Arts & Entertainment

Celebrating the “City by the Bay,” Flaws and All

Director Joe Talbot, writer and star Jimmie Fails, Rob Morgan, and Tichina Arnold discuss the making of “The Last Black Man in San Francisco”

By Nina Tabios

“You don’t get to hate San Francisco unless you love it,” said Jimmie Fails, signing off his love letter to the city in the feature-length debut, “The Last Black Man in San Francisco.” The story’s heartbeat rests in the reclamation of a house—Fails’ grandfather’s majestic Victorian in the Fillmore—but the film chronicles Fails’ journey on what it means to have a home in a rapidly changing San Francisco he barely recognizes but is desperate to hold on to.

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Courtesy of A24.

Directed by Joe Talbot, who co-wrote the film with Fails and Rob Richert, “The Last Black Man in San Francisco” takes plot beats from Fails’ own life but there’s no straightforward narrative scheme. Told across a collection of vignettes, the story weaves a blanketed feeling of unconditional love and weighted loss. It’s a paean to the city the film’s creators simultaneously loathe and adore, framed as a place that’s somewhat alien and foreign but also fantastically whimsical. Talbot’s camera shows San Francisco underneath their microscope; a free-spirited locale fit for bombing hills on a skateboard, fishing in a toxic bay marshland and coming across the occasional naked guy at a bus stop.

Yet through it all, Talbot and Fails’ story remains beautifully poignant and poetic. They keenly counter balance moments of quirky, playful humor—Fails’ best friend Montgomery (a scene-stealing Jonathan Majors) is the best at this—with deep, heavy emotion. After joyfully furnishing the house with the antiques left at his aunt’s house (played by the bright Tichina Arnold), Fails visits his father’s tension-filled apartment. The reckoning of displacement hangs low (though it never outwardly mentions gentrification) right alongside the peeled layers of black masculinity.

“I think the more you laugh at this movie, the harder you cry,” said Talbot, during the film’s recent Bay Area press stop. “I think that some of that probably comes from us, our dynamic. We joke a lot and we talk about serious s— and sometimes the juxtaposition is very close to each other. Humor can be used to laugh off pain and then sometimes painful things can be funny.”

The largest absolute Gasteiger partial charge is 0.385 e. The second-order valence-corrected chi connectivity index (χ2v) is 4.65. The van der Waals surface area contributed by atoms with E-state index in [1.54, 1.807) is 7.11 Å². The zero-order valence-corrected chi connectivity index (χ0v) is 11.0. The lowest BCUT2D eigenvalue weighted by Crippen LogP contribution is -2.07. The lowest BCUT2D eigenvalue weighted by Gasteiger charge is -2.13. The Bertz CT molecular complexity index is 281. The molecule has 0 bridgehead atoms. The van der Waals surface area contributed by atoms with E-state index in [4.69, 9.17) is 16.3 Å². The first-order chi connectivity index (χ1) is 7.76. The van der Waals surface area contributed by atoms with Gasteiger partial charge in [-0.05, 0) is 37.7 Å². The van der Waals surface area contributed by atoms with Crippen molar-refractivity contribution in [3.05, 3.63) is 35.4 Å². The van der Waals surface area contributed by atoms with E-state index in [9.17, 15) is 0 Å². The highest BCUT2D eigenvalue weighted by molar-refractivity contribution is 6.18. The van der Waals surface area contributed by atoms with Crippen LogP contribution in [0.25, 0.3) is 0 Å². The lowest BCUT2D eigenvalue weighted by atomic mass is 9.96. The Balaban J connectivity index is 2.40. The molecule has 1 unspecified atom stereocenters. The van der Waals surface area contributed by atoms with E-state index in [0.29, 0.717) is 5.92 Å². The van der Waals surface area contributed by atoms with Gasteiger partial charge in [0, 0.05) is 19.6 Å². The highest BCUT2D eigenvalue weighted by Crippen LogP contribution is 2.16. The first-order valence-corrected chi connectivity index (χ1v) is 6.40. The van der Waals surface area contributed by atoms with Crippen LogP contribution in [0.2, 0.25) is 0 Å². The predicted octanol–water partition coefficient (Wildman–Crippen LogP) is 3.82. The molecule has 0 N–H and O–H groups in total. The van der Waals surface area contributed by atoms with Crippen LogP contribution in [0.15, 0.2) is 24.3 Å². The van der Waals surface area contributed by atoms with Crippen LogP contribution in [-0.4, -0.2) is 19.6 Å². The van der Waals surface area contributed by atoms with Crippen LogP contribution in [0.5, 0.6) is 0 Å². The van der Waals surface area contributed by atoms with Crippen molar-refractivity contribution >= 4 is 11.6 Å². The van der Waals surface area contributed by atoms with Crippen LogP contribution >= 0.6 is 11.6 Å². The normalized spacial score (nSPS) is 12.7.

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Director and writer Joe Talbot with writer and star Jimmie Fails at the San Francisco premiere of “The Last Black Man in San Francisco.” Photo by Adrian Childress.

Interestingly enough, “The Last Black Man in San Francisco,” which won a directing and special jury prize award at Sundance this year, started off as a joke. Fails first told Talbot the story of his grandfather’s house when he was around 16-years-old, “or something.”

“I don’t remember how we got to talking about it anyway,” Fails mentioned, sitting next to Talbot. “And then we were like, ‘F— it we should make a movie about it.’ But it was literally just a joke. And then it became an idea.”

The two spent five years writing the story living in Talbot’s parents’ house not too far away from the Castro Theatre. Talbot dreamed of having a premiere in the historic movie palace; his grandparents took him to see “The Godfather” there when he was a kid and they also gave him his first job. The pair always thought Fails’ tale could be one of those, “classic San Francisco epics,” up there with “Dark Passage” and “Vertigo” to “Bullitt” and “Dirty Harry,” even “Mrs. Doubtfire.” The nostalgia and tone of “The Last Black Man in San Francisco” rides totally on location but also the people occupying the frame. Many San Francisco greats tip their hat with thoughtful roles and cameos (Danny Glover, rapper San Quinn, Dead Kennedys’ Jello Biafra, and Michael Marshall) whereas other archetypes were pulled straight from Fails’ friend circle. The few non-San Franciscans took cues from their leads and centered their respective roles around the city while on set.

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“We were shooting [in the Tenderloin] and that was really informative to the characters. To just see San Franciscans in their natural habitat, walking around getting high, those particular ones,” laughed Rob Morgan, who is from Brooklyn. “It was very informative to the body language of people of San Francisco: The way they hold their head, the way their shoulders fold, things like that. I was just out there observing, just using the environment and that informed the character you see.”

On the subject of acting, Morgan praised Fails for not just being a first-timer, but for doing so while also being a part of the direction, production, and wardrobe. Fails didn’t need to act, Arnold assured. He just needed to tell his story.

“This film is beyond the story that they’re trying to tell,” Arnold said. “This story has so many nuances and memories and it comes from a real place …  Jimmie set the stage for the rest of us as actors to be able to play our roles a little better. We’re bringing his story to life. We were just talking about how Wanda is the only female that he loves. There’s no love interest. The love interest is San Francisco.”

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